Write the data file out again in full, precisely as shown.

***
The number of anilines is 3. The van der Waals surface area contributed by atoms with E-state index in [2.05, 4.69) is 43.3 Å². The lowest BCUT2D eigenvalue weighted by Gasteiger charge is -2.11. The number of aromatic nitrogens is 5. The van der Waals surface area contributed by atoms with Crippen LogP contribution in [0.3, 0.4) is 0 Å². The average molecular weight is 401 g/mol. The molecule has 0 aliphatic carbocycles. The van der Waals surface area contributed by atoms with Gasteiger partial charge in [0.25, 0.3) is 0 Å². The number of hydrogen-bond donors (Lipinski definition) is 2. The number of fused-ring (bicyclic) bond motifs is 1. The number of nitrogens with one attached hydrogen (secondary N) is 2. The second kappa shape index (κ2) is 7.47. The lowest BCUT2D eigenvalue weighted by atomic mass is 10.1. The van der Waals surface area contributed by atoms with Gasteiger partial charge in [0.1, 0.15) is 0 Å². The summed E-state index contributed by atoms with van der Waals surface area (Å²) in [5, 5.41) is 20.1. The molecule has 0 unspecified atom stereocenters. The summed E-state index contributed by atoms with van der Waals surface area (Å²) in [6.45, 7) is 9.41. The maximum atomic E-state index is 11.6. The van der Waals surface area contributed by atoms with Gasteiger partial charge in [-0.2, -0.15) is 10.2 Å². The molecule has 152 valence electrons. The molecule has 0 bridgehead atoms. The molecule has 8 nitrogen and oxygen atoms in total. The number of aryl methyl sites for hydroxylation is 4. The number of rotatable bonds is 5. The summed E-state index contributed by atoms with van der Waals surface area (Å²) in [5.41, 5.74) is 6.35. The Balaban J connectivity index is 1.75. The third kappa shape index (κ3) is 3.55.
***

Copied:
The number of anilines is 3. The van der Waals surface area contributed by atoms with E-state index in [2.05, 4.69) is 43.3 Å². The lowest BCUT2D eigenvalue weighted by Gasteiger charge is -2.11. The number of aromatic nitrogens is 5. The van der Waals surface area contributed by atoms with Crippen LogP contribution in [0.3, 0.4) is 0 Å². The average molecular weight is 401 g/mol. The molecule has 0 aliphatic carbocycles. The van der Waals surface area contributed by atoms with Gasteiger partial charge in [0.25, 0.3) is 0 Å². The number of hydrogen-bond donors (Lipinski definition) is 2. The number of fused-ring (bicyclic) bond motifs is 1. The number of nitrogens with one attached hydrogen (secondary N) is 2. The second kappa shape index (κ2) is 7.47. The lowest BCUT2D eigenvalue weighted by atomic mass is 10.1. The van der Waals surface area contributed by atoms with Gasteiger partial charge in [0.1, 0.15) is 0 Å². The summed E-state index contributed by atoms with van der Waals surface area (Å²) in [5, 5.41) is 20.1. The molecule has 0 unspecified atom stereocenters. The summed E-state index contributed by atoms with van der Waals surface area (Å²) in [6.45, 7) is 9.41. The maximum atomic E-state index is 11.6. The van der Waals surface area contributed by atoms with Gasteiger partial charge in [-0.2, -0.15) is 10.2 Å². The molecule has 152 valence electrons. The molecule has 0 bridgehead atoms. The molecule has 8 nitrogen and oxygen atoms in total. The number of aryl methyl sites for hydroxylation is 4. The number of rotatable bonds is 5. The summed E-state index contributed by atoms with van der Waals surface area (Å²) in [5.41, 5.74) is 6.35. The Balaban J connectivity index is 1.75. The third kappa shape index (κ3) is 3.55.